don’t just try harder – level up

A friend of mine (lets call him John) wanted to create a theatre company and produce devised pieces based on clowning techniques (when I say clown, think Homer Simson, not Krusty). He succeeded in his grant applications, got a very talented bunch of performers together, the best director in the field, and started devising.
It was all going really well, except for one thing.

He himself.

John just wasn’t … well, being very funny. But he’d had the training, no matter, these things take time. So they went in a different direction… Still he just didn’t seem to be getting it.

So he Tried Harder.

But the harder he tried the more he mugged, the more desperate, the more unfunny.

They pushed on.

Time was running out, and the project that was John’s dream and passion for years was now his nightmare. He was just way out of his league. He was humiliated. But the director would not let him pull out, “John, you’re trying too hard, just be yourself”. He kept on pushing him, the cast kept on supporting him, until there was only a few weeks left. Then the director gathered everyone together and said that John had an announcement to make and an apology.

So in front of the entire cast he got up, barely holding back the tears, he expressed his remorse at wasting their time. He then started explaining how devastated he was that he was just not funny. (The cast started sniggering.) In his vulnerable state he continued stubbornly and with great earnest… (The sniggers turned to open laughter) …and in the face of their obvious amusement, he knew he had to make them understood how he really felt. In the end he had them in complete stitches.

Their début performance remains one of the funniest things I have seen, and they are now an extremely successful international company.

Nice story Neil but so what?

Well, here’s another story. First person this time, and taking place at last year’s try{harder} conference conceived and organised by Lindsey Fallow (Stray). The first full day was devoted a to TDD pair programming retreat.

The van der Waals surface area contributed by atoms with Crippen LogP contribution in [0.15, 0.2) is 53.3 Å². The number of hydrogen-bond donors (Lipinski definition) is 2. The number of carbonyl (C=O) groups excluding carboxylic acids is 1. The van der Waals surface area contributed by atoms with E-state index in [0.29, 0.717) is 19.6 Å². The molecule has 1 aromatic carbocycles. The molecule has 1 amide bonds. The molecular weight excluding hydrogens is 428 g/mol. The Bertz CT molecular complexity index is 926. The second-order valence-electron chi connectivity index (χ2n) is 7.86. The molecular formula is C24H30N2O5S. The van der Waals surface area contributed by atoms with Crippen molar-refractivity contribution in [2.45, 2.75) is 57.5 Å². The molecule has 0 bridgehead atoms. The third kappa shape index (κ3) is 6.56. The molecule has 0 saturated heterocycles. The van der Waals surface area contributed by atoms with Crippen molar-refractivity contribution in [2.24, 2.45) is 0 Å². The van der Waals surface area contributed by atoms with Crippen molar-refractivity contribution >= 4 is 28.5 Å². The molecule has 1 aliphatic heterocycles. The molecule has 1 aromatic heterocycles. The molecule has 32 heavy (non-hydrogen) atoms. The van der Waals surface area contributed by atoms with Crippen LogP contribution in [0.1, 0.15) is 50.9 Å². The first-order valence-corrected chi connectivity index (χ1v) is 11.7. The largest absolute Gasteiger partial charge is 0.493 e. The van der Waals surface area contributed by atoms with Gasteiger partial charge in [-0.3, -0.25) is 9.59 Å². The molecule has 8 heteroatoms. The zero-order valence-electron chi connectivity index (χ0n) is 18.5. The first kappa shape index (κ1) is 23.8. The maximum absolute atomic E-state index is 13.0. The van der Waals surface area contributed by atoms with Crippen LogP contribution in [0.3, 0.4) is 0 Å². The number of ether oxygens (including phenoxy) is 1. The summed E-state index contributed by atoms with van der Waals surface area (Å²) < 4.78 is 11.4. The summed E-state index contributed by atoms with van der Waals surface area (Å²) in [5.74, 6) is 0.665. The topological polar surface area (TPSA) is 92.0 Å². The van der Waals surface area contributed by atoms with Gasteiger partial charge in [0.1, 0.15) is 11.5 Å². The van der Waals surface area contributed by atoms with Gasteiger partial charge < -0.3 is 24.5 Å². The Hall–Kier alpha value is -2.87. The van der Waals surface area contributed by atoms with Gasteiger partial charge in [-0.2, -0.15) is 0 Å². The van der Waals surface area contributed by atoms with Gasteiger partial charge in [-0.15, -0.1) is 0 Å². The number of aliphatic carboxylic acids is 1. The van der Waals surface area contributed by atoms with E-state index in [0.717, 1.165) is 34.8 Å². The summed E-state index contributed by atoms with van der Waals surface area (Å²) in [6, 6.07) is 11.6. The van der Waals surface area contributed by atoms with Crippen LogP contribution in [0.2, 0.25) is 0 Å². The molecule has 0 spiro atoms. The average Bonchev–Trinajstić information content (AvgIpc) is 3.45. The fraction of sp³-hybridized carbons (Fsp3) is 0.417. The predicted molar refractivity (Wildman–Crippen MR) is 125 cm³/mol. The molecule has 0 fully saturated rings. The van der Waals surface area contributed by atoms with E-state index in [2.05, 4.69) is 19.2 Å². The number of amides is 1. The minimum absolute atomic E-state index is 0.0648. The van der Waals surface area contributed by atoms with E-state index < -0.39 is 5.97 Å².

Stray: In the morning I’ve made sure all those less experienced with testing are partnered with someone with more experience.
Me: No you haven’t. You’ve put me and Michael together, he hasn’t done any testing before and I’m… oh…! oh I see…
Stray: I got the impression you’ve done quite a bit of testing. I noticed that yesterday you put yourself down for the beginners’ session. I was going to say something, but I thought – hey, he’s a grown man, he knows what he’s doing.

In the preceding three or four months to try {harder} I had engrossed myself in learning how to unit test. I had written tests for my AS3StateMachine, I had looked at other people’s tests, then re-written all of mine. I then wrote them again with a mocking framework and again without. I had even contributed some tests to AS3Signals. But I had never considered that this would qualify me as anything other than a beginner.

So we pair-programmed throughout the day in half-hour sessions, and at the end of each, secretly gave our partners a score depending on how much we thought they contributed to the partnership. So 50 would be the optimum partnership, more than 50 would indicate they were more dominant, and less that they gave less.
I can’t remember exactly what I gave my partners, but it was either a 50, or less, as often I felt that I had been too dominant in the relationship.

When Stray had collated the final scores at the end of the day I was mortified. Not because I had the lowest score but one, but because everybody I had partnered with had given me a 40. There was I in the breaks thinking “ooh I think I was a bit overbearing in that session” when in fact the other person thought that I could have given more.

And your point Neil?

Every day learning can be attained by reading a book on Robotlegs; following a tutorial on regular expressions; going on a course to learn javascript. But the leaps that hoist you up the ladder (or Levelling Up as Stray would say) are those lessons that you learn about yourself, and these can only be achieved through the eyes of others. When you next come to a moment in your life when you realise that you have absolutely no clothes on – what a great opportunity to try on something new.


Unfortunately I won’t be going to Level-up this Spring, as I have just had a baby daughter, however the mentors who will be are the best. To apply for this Spring’s Level-up try{harder] – and I heartily recommend you do visit:
try { harder } level up conference: 19th – 23rd March 2012

For a another perspective on try{harder}by Richard Lord:

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